More than simply a proposal for the interim use of land and buildings given over to a project that will eventually form part of Ashford’s wider Big 8 regeneration scheme, A Conversation Starter aims to kick-start the all important conversation about finding out what it is that the people of Ashford really need by way of regeneration, change and growth. Ashford isn’t just anywhere. Home to 118,000 people, it’s a place in its own right, a place full of dreams, of hope, of lives well-lived. It’s unique. It’s itself. It’s somewhere. It’s where someone called Clara M might one day want to live.
Seen in this light, our proposal for Dover Place is something of an urgent collective wish. A place of collaboration, of culture, it’s an example of the enduring attractions of a bottom-up regeneration scheme, one born of the creativity of the individual, of groups, and of the crowd, and of imagining a future through the lens of things long gone.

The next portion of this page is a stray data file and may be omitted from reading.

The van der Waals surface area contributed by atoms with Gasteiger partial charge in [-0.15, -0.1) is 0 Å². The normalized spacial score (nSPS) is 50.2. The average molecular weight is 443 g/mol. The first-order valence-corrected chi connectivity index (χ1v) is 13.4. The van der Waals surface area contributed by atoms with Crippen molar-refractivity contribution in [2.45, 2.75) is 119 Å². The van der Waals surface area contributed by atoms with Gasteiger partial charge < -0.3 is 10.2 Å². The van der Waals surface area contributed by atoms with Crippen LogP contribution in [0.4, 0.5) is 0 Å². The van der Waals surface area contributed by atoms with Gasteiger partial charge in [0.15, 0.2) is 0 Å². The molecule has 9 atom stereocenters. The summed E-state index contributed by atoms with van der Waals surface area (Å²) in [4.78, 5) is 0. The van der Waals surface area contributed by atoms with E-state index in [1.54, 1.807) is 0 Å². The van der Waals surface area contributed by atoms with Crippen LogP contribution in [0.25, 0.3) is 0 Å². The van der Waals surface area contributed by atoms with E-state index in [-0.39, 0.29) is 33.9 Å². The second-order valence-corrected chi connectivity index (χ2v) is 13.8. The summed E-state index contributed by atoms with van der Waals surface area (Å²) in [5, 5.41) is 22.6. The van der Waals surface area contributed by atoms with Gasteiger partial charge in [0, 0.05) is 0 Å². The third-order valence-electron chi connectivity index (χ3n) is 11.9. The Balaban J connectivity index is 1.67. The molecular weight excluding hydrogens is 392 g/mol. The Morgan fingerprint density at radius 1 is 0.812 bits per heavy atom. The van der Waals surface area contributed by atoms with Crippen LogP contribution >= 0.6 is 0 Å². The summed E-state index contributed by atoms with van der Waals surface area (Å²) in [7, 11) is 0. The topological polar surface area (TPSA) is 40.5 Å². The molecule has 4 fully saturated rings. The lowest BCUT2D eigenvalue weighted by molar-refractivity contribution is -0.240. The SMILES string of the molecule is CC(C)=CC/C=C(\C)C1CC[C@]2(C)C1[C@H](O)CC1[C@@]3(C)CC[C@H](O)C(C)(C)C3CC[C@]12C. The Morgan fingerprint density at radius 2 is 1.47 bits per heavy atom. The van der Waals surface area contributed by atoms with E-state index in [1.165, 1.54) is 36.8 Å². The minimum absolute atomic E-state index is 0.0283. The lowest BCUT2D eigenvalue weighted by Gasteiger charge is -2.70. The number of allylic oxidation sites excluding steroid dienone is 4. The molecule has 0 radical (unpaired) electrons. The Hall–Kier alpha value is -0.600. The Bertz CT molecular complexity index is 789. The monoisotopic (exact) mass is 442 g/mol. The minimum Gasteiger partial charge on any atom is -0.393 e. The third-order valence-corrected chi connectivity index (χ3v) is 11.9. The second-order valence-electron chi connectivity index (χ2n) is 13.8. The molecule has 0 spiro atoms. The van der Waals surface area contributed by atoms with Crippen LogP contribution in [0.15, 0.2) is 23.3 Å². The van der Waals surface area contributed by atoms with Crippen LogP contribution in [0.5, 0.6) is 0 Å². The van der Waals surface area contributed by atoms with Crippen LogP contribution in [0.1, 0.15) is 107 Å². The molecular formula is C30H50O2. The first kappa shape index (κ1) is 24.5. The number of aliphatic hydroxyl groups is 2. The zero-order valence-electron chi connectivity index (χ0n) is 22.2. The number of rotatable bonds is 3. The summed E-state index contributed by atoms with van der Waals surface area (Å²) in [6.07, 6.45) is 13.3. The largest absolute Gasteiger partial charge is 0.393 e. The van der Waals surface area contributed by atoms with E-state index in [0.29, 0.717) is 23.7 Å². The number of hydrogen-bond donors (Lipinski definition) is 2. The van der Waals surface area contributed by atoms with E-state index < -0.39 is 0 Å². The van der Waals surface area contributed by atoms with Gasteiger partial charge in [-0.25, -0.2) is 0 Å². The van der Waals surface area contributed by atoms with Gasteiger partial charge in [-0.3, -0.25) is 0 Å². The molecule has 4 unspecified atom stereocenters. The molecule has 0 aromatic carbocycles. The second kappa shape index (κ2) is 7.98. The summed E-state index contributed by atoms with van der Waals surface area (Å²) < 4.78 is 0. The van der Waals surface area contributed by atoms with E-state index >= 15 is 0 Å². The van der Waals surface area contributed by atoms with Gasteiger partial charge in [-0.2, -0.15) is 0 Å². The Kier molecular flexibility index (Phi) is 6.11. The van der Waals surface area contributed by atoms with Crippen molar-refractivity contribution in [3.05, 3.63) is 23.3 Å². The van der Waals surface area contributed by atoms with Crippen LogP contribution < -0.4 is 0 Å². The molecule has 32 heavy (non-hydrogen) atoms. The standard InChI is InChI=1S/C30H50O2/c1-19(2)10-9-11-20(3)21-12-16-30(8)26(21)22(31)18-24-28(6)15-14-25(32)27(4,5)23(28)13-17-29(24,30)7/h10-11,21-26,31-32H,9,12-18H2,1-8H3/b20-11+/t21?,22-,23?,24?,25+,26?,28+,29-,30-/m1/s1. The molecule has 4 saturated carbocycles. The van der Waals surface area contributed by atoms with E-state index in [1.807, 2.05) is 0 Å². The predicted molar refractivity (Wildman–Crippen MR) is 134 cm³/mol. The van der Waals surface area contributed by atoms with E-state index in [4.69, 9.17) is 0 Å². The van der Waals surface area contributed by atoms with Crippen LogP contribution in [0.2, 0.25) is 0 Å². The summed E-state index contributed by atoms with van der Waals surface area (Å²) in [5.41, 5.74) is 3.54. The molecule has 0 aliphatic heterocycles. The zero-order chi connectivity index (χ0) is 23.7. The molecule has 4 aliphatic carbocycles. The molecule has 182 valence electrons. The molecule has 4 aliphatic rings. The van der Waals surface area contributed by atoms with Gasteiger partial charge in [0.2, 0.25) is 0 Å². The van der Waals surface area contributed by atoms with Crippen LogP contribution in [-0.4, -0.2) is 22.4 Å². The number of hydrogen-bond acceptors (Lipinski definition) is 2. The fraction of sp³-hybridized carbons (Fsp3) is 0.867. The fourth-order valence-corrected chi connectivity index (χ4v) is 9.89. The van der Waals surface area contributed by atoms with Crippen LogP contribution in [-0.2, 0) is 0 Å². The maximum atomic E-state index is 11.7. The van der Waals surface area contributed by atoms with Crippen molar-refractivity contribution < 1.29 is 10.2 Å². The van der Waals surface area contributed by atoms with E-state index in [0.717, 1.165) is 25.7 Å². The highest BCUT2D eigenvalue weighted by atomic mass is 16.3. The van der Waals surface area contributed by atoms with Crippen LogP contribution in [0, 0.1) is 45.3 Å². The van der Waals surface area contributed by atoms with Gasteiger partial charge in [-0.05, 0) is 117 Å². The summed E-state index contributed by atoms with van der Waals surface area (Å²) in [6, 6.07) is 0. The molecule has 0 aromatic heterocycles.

We all stand together
Ashford has a long and rich history. Its name comes from the Old English ‘aescete’, which denotes a ford near a clump of ash trees. Part and parcel of the climate and growing traditions that give Kent its protected Garden of England status, it was an important medieval market town, earning a Royal Charter in 1243. There is evidence that it was at some time a substantial pottery making centre, but it is its status as a cattle market that put it on the map. It’s the reason why it became so important a destination as to warrant five railway lines.
On 8 January, 1856, graziers and agriculturalists met at the Saracen’s Head Inn and founded the Ashford Cattle Market Company Ltd. Lord of the Manor George Elwick Jemmett agreed to lease a field off Elwick road and the South Eastern Railway Company set out terms to provide a siding for a market site.